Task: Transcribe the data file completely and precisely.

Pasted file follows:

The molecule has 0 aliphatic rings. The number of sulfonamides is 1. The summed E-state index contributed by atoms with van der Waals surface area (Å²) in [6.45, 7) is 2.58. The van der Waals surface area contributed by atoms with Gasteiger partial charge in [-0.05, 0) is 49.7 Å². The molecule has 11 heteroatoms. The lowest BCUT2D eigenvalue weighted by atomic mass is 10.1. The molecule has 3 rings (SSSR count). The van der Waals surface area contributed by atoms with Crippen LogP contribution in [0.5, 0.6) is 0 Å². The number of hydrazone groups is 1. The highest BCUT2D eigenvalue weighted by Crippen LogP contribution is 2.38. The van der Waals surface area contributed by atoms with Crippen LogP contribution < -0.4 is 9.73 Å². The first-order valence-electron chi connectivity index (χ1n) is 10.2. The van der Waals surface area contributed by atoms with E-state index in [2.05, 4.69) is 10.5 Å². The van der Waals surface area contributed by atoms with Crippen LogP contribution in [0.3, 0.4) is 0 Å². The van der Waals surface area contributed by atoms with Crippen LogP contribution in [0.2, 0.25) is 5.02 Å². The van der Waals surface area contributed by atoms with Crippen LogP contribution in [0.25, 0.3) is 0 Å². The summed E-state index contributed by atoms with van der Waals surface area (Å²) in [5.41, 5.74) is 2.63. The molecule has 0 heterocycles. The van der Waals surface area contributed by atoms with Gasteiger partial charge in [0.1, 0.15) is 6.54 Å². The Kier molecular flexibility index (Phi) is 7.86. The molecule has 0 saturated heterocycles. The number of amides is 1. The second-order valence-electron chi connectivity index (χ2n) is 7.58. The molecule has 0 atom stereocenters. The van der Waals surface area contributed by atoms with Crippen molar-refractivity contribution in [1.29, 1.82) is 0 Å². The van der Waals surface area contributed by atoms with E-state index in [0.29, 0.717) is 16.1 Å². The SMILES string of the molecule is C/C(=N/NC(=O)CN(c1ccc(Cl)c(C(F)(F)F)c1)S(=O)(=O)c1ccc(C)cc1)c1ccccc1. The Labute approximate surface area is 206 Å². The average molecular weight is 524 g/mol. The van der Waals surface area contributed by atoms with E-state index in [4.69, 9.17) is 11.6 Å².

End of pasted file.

The molecule has 0 aliphatic rings. The number of sulfonamides is 1. The summed E-state index contributed by atoms with van der Waals surface area (Å²) in [6.45, 7) is 2.58. The van der Waals surface area contributed by atoms with Gasteiger partial charge in [-0.05, 0) is 49.7 Å². The molecule has 11 heteroatoms. The lowest BCUT2D eigenvalue weighted by atomic mass is 10.1. The molecule has 3 rings (SSSR count). The van der Waals surface area contributed by atoms with Crippen LogP contribution in [0.5, 0.6) is 0 Å². The number of hydrazone groups is 1. The highest BCUT2D eigenvalue weighted by Crippen LogP contribution is 2.38. The van der Waals surface area contributed by atoms with Crippen LogP contribution < -0.4 is 9.73 Å². The first-order valence-electron chi connectivity index (χ1n) is 10.2. The van der Waals surface area contributed by atoms with E-state index in [2.05, 4.69) is 10.5 Å². The van der Waals surface area contributed by atoms with Crippen LogP contribution in [0.3, 0.4) is 0 Å². The van der Waals surface area contributed by atoms with Crippen LogP contribution in [0.2, 0.25) is 5.02 Å². The van der Waals surface area contributed by atoms with Crippen LogP contribution in [0.25, 0.3) is 0 Å². The summed E-state index contributed by atoms with van der Waals surface area (Å²) in [5.41, 5.74) is 2.63. The molecule has 0 heterocycles. The van der Waals surface area contributed by atoms with Gasteiger partial charge in [0.1, 0.15) is 6.54 Å². The Kier molecular flexibility index (Phi) is 7.86. The molecule has 0 saturated heterocycles. The number of amides is 1. The second-order valence-electron chi connectivity index (χ2n) is 7.58. The molecule has 0 atom stereocenters. The van der Waals surface area contributed by atoms with Crippen molar-refractivity contribution in [1.29, 1.82) is 0 Å². The van der Waals surface area contributed by atoms with E-state index in [0.29, 0.717) is 16.1 Å². The SMILES string of the molecule is C/C(=N/NC(=O)CN(c1ccc(Cl)c(C(F)(F)F)c1)S(=O)(=O)c1ccc(C)cc1)c1ccccc1. The Labute approximate surface area is 206 Å². The average molecular weight is 524 g/mol. The van der Waals surface area contributed by atoms with E-state index in [4.69, 9.17) is 11.6 Å².